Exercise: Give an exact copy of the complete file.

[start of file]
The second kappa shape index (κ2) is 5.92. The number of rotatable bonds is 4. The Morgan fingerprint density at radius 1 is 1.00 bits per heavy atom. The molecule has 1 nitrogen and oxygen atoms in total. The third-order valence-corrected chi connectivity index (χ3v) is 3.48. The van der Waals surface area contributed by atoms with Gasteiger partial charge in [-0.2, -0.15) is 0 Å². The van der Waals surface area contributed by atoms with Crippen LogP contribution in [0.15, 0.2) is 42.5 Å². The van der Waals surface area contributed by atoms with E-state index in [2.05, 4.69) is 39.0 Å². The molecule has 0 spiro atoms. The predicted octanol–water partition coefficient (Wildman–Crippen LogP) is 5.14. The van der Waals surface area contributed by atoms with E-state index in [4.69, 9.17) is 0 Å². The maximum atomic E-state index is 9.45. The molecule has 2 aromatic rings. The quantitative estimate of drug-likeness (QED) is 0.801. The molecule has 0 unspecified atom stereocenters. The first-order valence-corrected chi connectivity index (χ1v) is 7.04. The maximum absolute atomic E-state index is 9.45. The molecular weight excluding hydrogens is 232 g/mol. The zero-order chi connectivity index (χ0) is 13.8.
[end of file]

The second kappa shape index (κ2) is 5.92. The number of rotatable bonds is 4. The Morgan fingerprint density at radius 1 is 1.00 bits per heavy atom. The molecule has 1 nitrogen and oxygen atoms in total. The third-order valence-corrected chi connectivity index (χ3v) is 3.48. The van der Waals surface area contributed by atoms with Gasteiger partial charge in [-0.2, -0.15) is 0 Å². The van der Waals surface area contributed by atoms with Crippen LogP contribution in [0.15, 0.2) is 42.5 Å². The van der Waals surface area contributed by atoms with E-state index in [2.05, 4.69) is 39.0 Å². The molecule has 0 spiro atoms. The predicted octanol–water partition coefficient (Wildman–Crippen LogP) is 5.14. The van der Waals surface area contributed by atoms with E-state index in [4.69, 9.17) is 0 Å². The maximum atomic E-state index is 9.45. The molecule has 2 aromatic rings. The quantitative estimate of drug-likeness (QED) is 0.801. The molecule has 0 unspecified atom stereocenters. The first-order valence-corrected chi connectivity index (χ1v) is 7.04. The maximum absolute atomic E-state index is 9.45. The molecular weight excluding hydrogens is 232 g/mol. The zero-order chi connectivity index (χ0) is 13.8.